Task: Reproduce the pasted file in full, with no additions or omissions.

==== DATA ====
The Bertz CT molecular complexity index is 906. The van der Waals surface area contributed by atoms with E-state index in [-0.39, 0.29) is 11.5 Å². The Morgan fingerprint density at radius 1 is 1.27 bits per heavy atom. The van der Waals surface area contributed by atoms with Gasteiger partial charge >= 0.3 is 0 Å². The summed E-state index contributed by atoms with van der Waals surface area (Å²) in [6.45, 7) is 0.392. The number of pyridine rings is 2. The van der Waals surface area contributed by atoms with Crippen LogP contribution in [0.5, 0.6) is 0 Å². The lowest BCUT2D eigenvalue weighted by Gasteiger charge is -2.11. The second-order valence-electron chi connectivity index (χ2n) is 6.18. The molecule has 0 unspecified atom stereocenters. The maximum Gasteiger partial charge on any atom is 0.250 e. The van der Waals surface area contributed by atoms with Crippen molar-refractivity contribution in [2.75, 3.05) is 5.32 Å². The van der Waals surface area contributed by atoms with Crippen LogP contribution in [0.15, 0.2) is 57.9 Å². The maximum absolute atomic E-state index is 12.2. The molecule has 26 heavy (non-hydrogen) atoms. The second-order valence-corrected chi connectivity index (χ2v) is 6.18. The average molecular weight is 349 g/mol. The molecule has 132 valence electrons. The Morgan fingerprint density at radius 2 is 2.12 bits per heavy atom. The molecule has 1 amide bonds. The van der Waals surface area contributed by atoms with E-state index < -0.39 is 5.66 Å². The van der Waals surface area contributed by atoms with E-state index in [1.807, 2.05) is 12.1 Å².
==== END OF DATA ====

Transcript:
The Bertz CT molecular complexity index is 906. The van der Waals surface area contributed by atoms with E-state index in [-0.39, 0.29) is 11.5 Å². The Morgan fingerprint density at radius 1 is 1.27 bits per heavy atom. The van der Waals surface area contributed by atoms with Gasteiger partial charge >= 0.3 is 0 Å². The summed E-state index contributed by atoms with van der Waals surface area (Å²) in [6.45, 7) is 0.392. The number of pyridine rings is 2. The van der Waals surface area contributed by atoms with Crippen LogP contribution in [0.5, 0.6) is 0 Å². The lowest BCUT2D eigenvalue weighted by Gasteiger charge is -2.11. The second-order valence-electron chi connectivity index (χ2n) is 6.18. The molecule has 0 unspecified atom stereocenters. The maximum Gasteiger partial charge on any atom is 0.250 e. The van der Waals surface area contributed by atoms with Crippen molar-refractivity contribution in [2.75, 3.05) is 5.32 Å². The van der Waals surface area contributed by atoms with Crippen LogP contribution in [0.15, 0.2) is 57.9 Å². The maximum absolute atomic E-state index is 12.2. The molecule has 26 heavy (non-hydrogen) atoms. The second-order valence-corrected chi connectivity index (χ2v) is 6.18. The average molecular weight is 349 g/mol. The molecule has 132 valence electrons. The Morgan fingerprint density at radius 2 is 2.12 bits per heavy atom. The molecule has 1 amide bonds. The van der Waals surface area contributed by atoms with E-state index < -0.39 is 5.66 Å². The van der Waals surface area contributed by atoms with E-state index in [1.807, 2.05) is 12.1 Å².